Finding a space

When the time comes to be in God’s Word, it is important to find yourself a comfortable space to do so. Somewhere that allows your focus to be in the Word without succumbing to distractions and delays that tug on you to let down your guard and put aside your time with God. The time and space might not be what you wanted or your first choice, but keep trying new spaces and spots until you find the one that works best for you. More so, you may need to change this space as time marches on, seasons change and life takes detours. Be flexible, but persistent in carving out a space as well as the time.

Some find it easier to exit their homes and sit in a coffee shop or restaurant where they are not as essential to those that surround them. Others prefer to be at home, as they find the noise of moving life too distracting. The key is to find a spot where you can settle and give your heart and mind permission to engage God’s Word without constant interruption. Let us look at an example of someone who had a hard life with lots of souls asking for her attention and care.

Back in the late 1600s, Susanna Wesley, fed and readied her children every morning, and then retired herself to spend time in devotion and prayer. She had ten living children, while delivering a total of 19 throughout her lifetime. Nine of those children died in infancy. Her children learned, very early in life, that her time with God was important and necessary. With that cherished discipline, she also taught her children that time with God, in His Word, was essential in both faith and life.

Even amid the most complex and busy years of her life as a mother, she still scheduled in two hours each day for fellowship with God and time in His Word, and she adhered to that schedule faithfully. The challenge was finding a place of privacy in a house filled to and overflowing with children.

Mother Wesley’s solution to this was to bring the Bible to her favorite chair and throw her long apron up over her head, forming a sort of tent. This became something akin to the “tent of meeting,” the tabernacle in the days of Moses in the Old Testament. Every person in the household, from the smallest toddler to the oldest domestic helpers, knew well to respect this signal. When Susanna was under the apron, she was with God and not to be disturbed except in the case of the direst emergency. There in the privacy of her little tent, she interceded for her husband and children and plumbed the deep mysteries of God in Scriptures. The holy discipline equipped her with a thorough and profound knowledge of the Bible.

The Praying Example of Susanna Wesley, Jackie Green and Lauren Green-McAfee,, June 5, 2018

Nourishing your soul and mind

As crazy as it might sound, the kitchen or dining room table can be a great place to study. There is something about the comfort of being near the heart of the home. It can be the place where we are nourished, and the place from which we nourish others. A warm cup of joe or a cool glass of water is just a reach away. And often, it allows the souls that we live with a chance to observe our walk with God.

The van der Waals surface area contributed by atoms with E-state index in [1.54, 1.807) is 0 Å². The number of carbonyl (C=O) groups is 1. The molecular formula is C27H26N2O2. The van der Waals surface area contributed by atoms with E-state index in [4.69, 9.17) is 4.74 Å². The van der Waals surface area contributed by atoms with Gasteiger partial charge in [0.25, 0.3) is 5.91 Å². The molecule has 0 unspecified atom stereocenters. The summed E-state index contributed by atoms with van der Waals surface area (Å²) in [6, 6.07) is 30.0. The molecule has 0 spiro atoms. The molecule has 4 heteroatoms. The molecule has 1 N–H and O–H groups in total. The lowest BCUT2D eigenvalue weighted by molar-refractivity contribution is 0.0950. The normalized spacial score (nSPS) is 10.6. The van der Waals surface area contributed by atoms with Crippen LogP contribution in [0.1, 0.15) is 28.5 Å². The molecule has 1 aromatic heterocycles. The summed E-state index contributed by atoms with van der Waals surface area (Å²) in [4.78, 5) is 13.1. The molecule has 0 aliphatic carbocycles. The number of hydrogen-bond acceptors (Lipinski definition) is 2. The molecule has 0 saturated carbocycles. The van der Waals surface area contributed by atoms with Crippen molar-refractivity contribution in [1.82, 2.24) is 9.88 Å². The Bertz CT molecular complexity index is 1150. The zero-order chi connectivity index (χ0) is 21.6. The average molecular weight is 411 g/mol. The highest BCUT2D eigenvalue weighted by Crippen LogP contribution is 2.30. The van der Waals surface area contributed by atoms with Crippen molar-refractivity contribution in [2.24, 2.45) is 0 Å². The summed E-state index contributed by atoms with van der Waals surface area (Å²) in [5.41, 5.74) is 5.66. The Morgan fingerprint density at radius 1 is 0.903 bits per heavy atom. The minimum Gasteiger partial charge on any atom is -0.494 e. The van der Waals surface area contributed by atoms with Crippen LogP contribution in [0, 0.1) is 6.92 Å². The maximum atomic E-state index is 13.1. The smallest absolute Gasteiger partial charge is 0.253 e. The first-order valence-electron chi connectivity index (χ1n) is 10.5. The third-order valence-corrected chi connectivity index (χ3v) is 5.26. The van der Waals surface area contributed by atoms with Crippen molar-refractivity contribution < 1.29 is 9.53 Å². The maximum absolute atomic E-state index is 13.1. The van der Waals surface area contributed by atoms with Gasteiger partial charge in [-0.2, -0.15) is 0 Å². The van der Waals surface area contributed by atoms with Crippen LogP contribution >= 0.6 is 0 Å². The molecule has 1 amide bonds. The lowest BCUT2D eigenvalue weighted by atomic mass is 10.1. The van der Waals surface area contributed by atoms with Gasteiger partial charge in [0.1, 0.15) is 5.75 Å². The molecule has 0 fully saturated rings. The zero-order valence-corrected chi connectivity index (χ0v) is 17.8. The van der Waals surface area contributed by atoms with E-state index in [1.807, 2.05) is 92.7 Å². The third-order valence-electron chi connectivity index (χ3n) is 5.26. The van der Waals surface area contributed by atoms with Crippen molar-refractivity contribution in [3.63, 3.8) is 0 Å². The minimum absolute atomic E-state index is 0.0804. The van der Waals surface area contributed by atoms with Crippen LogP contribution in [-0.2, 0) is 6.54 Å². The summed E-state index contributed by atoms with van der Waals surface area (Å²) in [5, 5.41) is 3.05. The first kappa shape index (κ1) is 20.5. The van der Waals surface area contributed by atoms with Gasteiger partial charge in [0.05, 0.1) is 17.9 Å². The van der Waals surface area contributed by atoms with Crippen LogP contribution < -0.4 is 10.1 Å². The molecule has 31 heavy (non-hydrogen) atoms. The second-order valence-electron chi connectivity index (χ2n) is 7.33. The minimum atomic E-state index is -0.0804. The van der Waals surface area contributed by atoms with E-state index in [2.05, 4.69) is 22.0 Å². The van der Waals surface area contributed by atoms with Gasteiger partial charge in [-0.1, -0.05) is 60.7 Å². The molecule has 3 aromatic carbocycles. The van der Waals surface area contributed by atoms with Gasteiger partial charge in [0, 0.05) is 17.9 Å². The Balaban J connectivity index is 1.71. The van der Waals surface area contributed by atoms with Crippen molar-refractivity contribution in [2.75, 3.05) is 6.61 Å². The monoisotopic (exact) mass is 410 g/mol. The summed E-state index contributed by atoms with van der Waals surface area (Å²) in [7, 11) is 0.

apartment blinds cabinets chairs
yellow orange pink and blue coloring pens on white notebook


While any type of paper and pen will suffice in recording your notes, journals and simple notebooks are great ways to keep these observations concise, gathered, and stored. Being able to reflect on and return to your notes easily will be an asset to your future studies.

Multi-colored pens are also helpful in distinguishing between scriptural text, notes and your own personal thoughts. It will ease reviewing and understanding as time passes from your original notations. Consider developing a three color system to aid in organizing your observations.

analog binder blank book


There are multiple ways to organize your writing, including not organizing at all. You are perfectly well within your rights to just write away. But some souls and minds like a bit more structure to what they do and see. No matter what system or style that you use, remember this is your space. Consider it a sacred and special place that you can develop over time.

When designing your space, a two-column approach on a piece of paper can create a canvas where thoughts can be organized next to Scripture and biblical notes. The columns can be equally spaced, or one column can be larger than the other. You could even divide the page in half with Scripture on the top and your notes on the bottom, much like the Bible. You can lines to divide, or just manage the space as you write.

The Value of Recording Your Observations

Why, then, do I set before You an ordered account of so many things? It’s certainly not through me that You know them. But I’m stirring up love for You in myself and in those who read this so that we may all say, great is the Lord and highly worthy to be praised. I tell my story for love of Your love.

~St. Augustine of Hippo

Walk about Zion, go around her, count her towers, consider well her ramparts, view her citadels, that you may tell of them to the next generation. For this God is our God for ever and ever; He will be our guide even to the end.

Psalm 48:12-14

This is the word that came to Jeremiah from the Lord: “Thus says the Lord, the God of Israel, ‘Write all the words which I have spoken to you in a book.'”

Jeremiah 30:1-2
woman writing on a notebook beside teacup and tablet computer

Session One’s Assignment

  • Make sure to have read Resolving and Exploring
  • Consider Matthew 12:1-8
  • Explore biblical references and make note of what speaks to you
  • Begin taking notes on relevant Scripture before moving onto Session Two, which will be ready next week